Since the beginning of time cows have been known to birth unassisted. This has not changed over the years; till date cows can give birth on their own. As a matter of fact, it is not advisable to assist healthy cows in the birthing process as they are expected to maintain the natural order. However, although cows can give birth on their own, it is sometimes necessary to offer a hand, particularly when they experience some complications. That being said, farmers need to be aware of the entire birthing process so as to provide timely assistance whenever needed.
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The Process of Calving
The birthing procedure, or as commonly known, calving process remains unchanged from when cows were still considered as wild animals or aurochs. Similar to all animal species, cows can give birth on their own. Their gestation period varies according to a variety of factors including the breed and sex of the calf. However, on average the gestation period of cows is approximately 279 to 287 days. 283 is popular for most breeds. Cows carrying bull calves often take a slightly longer timeframe to give birth. Despite the fact that cows can give birth on their own, farmers should make sure to check pregnant cows twice or thrice daily. Heifers should be monitored more frequently, up to 4 times a day. This is meant to ensure that there are no complications that can affect the overall wellbeing of livestock. An important aspect to be aware of is the calving time because it helps to determine if cows can give birth on their own or require assistance. Cows should ideally deliver within 8 hours. A delayed birthing process may be a sign of complications. According to experts, it is essential for farmers to understand the stages of labour as it allows for sound decision making during delivery.
Stages of Labour
Similar to all ruminants including sheep and goats, the birthing process of cows is divided into 3 distinctive stages. Basically cows can deliver on their own, provided all three stages run smoothly. It may be necessary to assist or even contact an experienced veterinarian if complications are severe. The following are the basic stages of calving:
This is the first stage of calving. The preparation stage is characterised by the beginning of contractions. Note that in this stage, contractions are mild and spaced fairly apart. As the stage processes, they become much stronger and coordinated. Contractions are aimed at forcing the calf and foetal membranes towards the birth canal and dilate the cervix. By the end of this stage, the water bag should emerge or break. Cows can give birth on their own if this process runs smoothly.
The preparation stage is closely followed by delivery. The foetal membranes and the calf are forced into the cervix or birth canal. Note that signs of straining during this stage do not necessarily mean the cow needs assistance as this is regarded as completely normal. Calves can be produced with the dam lying or standing. The presentation of calves also help to determine whether cows can give birth on their own or assistance in needed. The normal presentation is one with front feet first, the head between the knees and shoulders. Studies reveal that any other presentation is a sign that cows need assistance. Normal delivery should take somewhere between 1 to 2 hours in heifers and ½ to 1 ½ in cows. The delivery stage taking longer than 2 hours is also a sign that assistance is needed.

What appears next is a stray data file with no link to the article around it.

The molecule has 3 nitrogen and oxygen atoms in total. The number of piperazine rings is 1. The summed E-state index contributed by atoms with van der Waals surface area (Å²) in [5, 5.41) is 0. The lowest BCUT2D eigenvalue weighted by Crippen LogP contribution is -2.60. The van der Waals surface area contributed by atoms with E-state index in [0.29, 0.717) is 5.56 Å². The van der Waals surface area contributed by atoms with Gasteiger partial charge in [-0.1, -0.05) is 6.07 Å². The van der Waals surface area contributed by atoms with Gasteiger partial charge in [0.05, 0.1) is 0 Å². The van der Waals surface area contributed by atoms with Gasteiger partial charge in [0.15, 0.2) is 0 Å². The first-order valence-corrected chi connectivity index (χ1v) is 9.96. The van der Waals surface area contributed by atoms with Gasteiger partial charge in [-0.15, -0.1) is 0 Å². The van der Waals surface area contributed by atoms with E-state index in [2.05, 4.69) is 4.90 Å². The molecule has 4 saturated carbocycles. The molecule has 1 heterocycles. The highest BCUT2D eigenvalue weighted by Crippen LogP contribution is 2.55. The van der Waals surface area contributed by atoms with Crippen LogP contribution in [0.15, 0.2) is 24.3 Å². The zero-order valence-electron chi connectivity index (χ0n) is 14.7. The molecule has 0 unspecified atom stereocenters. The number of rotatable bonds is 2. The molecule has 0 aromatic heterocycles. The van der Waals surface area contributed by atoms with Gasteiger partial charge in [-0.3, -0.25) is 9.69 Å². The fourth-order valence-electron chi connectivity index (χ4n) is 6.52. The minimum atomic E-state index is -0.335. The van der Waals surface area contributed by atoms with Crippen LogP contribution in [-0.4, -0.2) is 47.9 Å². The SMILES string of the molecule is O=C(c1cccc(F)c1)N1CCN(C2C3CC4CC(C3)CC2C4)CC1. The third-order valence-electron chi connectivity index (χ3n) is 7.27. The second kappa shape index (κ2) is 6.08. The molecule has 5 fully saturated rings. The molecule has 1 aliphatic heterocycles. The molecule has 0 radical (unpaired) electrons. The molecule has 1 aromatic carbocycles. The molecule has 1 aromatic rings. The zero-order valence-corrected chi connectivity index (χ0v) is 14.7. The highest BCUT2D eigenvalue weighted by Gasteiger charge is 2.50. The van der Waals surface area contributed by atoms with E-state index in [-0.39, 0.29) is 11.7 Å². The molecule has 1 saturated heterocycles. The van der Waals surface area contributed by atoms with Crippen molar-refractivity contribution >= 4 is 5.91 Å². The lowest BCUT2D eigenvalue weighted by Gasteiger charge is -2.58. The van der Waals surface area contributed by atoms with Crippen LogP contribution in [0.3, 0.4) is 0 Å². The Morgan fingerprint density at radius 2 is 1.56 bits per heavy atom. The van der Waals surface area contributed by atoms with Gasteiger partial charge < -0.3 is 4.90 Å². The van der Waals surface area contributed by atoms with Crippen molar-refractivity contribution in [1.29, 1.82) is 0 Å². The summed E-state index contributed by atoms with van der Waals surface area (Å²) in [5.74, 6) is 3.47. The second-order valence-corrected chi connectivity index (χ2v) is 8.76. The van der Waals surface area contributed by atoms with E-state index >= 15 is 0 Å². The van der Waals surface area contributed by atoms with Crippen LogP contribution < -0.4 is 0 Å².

The Third and Final Stage
This stage is easily identifiable by cleaning or passing of the afterbirth. It is achieved through the continued contractions of the uterus. The last stage should be approximately 1 to 8 hours. If this event does not occur within the first 12 hour, it basically means that the placenta is retained. Although cows can give birth on their own, assistance becomes necessary in such a case. A veterinarian should be contacted or alternatively antibiotics can be used as treatment.
Why Do Cows Have So Much Trouble Giving Birth?
Cows can give birth on their own without experiencing any difficulties. However, in some cases, cows have trouble giving birth which is termed dystocia. Research studies indicate that complications during the birthing process can negatively impact on productivity as well as the success of the entire agricultural venture. For this reason, farmers ought to acquire relevant knowledge about the underlying causes of difficult births. This allows for proper management practises thereby preventing the occurrence of dystocia. The common causes on why cows have so much trouble giving birth includes sire selection, temperature and feeding. These aspects can be controlled to make calving easier for the herd. To add on, cows have trouble giving birth due to abortion, disproportionate size of ewe and the lamb, failure of the cervix to dilate, vaginal prolapse, abnormal presentation as well as deformed calves. Although cows can give birth on their own, those suffering from any of the mentioned issues require assistance, preferably from an experienced veterinarian.
Can Cows Survive On Their Own?
Cows can give birth on their own and survive quite well unassisted. Studies indicate that while dairy cows may find it difficult to survive on their cows, beef cows can thrive alone. In fact, there are numerous recorded cases whereby beef cows have been lost for days and found to be in good health. While shelter is of the essence to humans and animals alike, some farmers keep beef cattle in an open area. This is an indication that cows can survive on the own. They seek for shelter under trees and keep together when it is cold. Furthermore, cows survive on forage which is basically their primary feedstuff and so can do quite well own their own. A common concern in cattle rearing is attack of the herd by predators. It is therefore important for farmers to know that cows are protective and tend to protect their young against predators.